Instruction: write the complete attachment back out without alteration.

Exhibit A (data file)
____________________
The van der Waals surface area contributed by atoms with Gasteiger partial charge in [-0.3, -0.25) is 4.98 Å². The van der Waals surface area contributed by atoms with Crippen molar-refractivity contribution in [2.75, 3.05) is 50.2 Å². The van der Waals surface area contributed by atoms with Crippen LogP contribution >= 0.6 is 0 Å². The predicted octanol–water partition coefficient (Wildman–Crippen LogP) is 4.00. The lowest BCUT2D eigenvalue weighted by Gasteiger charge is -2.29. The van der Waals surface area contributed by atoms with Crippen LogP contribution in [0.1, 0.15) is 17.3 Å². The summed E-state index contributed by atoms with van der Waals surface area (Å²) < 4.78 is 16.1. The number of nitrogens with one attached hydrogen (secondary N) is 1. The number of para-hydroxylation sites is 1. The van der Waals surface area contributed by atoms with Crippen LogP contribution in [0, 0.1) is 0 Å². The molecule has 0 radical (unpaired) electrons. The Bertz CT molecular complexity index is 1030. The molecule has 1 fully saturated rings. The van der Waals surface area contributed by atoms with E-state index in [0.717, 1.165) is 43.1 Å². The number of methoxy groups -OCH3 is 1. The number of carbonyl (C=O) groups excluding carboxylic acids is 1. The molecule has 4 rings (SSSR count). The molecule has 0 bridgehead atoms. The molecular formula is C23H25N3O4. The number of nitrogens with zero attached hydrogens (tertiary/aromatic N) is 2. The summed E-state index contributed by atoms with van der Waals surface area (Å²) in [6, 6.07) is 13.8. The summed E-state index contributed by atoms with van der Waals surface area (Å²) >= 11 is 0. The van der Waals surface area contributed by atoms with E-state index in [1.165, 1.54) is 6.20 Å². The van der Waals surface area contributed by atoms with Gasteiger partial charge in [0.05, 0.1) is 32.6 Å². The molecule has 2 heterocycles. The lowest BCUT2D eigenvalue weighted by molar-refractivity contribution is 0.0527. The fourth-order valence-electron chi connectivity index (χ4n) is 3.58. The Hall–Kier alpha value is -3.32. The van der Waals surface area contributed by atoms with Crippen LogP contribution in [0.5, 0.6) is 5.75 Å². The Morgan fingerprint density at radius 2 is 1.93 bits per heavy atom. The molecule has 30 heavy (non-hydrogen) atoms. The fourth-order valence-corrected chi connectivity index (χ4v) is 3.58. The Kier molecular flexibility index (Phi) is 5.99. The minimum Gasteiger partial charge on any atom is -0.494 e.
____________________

The van der Waals surface area contributed by atoms with Gasteiger partial charge in [-0.3, -0.25) is 4.98 Å². The van der Waals surface area contributed by atoms with Crippen molar-refractivity contribution in [2.75, 3.05) is 50.2 Å². The van der Waals surface area contributed by atoms with Crippen LogP contribution >= 0.6 is 0 Å². The predicted octanol–water partition coefficient (Wildman–Crippen LogP) is 4.00. The lowest BCUT2D eigenvalue weighted by Gasteiger charge is -2.29. The van der Waals surface area contributed by atoms with Crippen LogP contribution in [0.1, 0.15) is 17.3 Å². The summed E-state index contributed by atoms with van der Waals surface area (Å²) < 4.78 is 16.1. The number of nitrogens with one attached hydrogen (secondary N) is 1. The number of para-hydroxylation sites is 1. The van der Waals surface area contributed by atoms with Crippen LogP contribution in [0, 0.1) is 0 Å². The molecule has 0 radical (unpaired) electrons. The Bertz CT molecular complexity index is 1030. The molecule has 1 fully saturated rings. The van der Waals surface area contributed by atoms with E-state index in [0.717, 1.165) is 43.1 Å². The number of methoxy groups -OCH3 is 1. The number of carbonyl (C=O) groups excluding carboxylic acids is 1. The molecule has 4 rings (SSSR count). The molecule has 0 bridgehead atoms. The molecular formula is C23H25N3O4. The number of nitrogens with zero attached hydrogens (tertiary/aromatic N) is 2. The summed E-state index contributed by atoms with van der Waals surface area (Å²) in [6, 6.07) is 13.8. The summed E-state index contributed by atoms with van der Waals surface area (Å²) >= 11 is 0. The van der Waals surface area contributed by atoms with E-state index in [1.165, 1.54) is 6.20 Å². The van der Waals surface area contributed by atoms with Gasteiger partial charge in [0.05, 0.1) is 32.6 Å². The molecule has 2 heterocycles. The lowest BCUT2D eigenvalue weighted by molar-refractivity contribution is 0.0527. The fourth-order valence-electron chi connectivity index (χ4n) is 3.58. The Hall–Kier alpha value is -3.32. The van der Waals surface area contributed by atoms with Crippen LogP contribution in [0.5, 0.6) is 5.75 Å². The Morgan fingerprint density at radius 2 is 1.93 bits per heavy atom. The molecule has 30 heavy (non-hydrogen) atoms. The fourth-order valence-corrected chi connectivity index (χ4v) is 3.58. The Kier molecular flexibility index (Phi) is 5.99. The minimum Gasteiger partial charge on any atom is -0.494 e.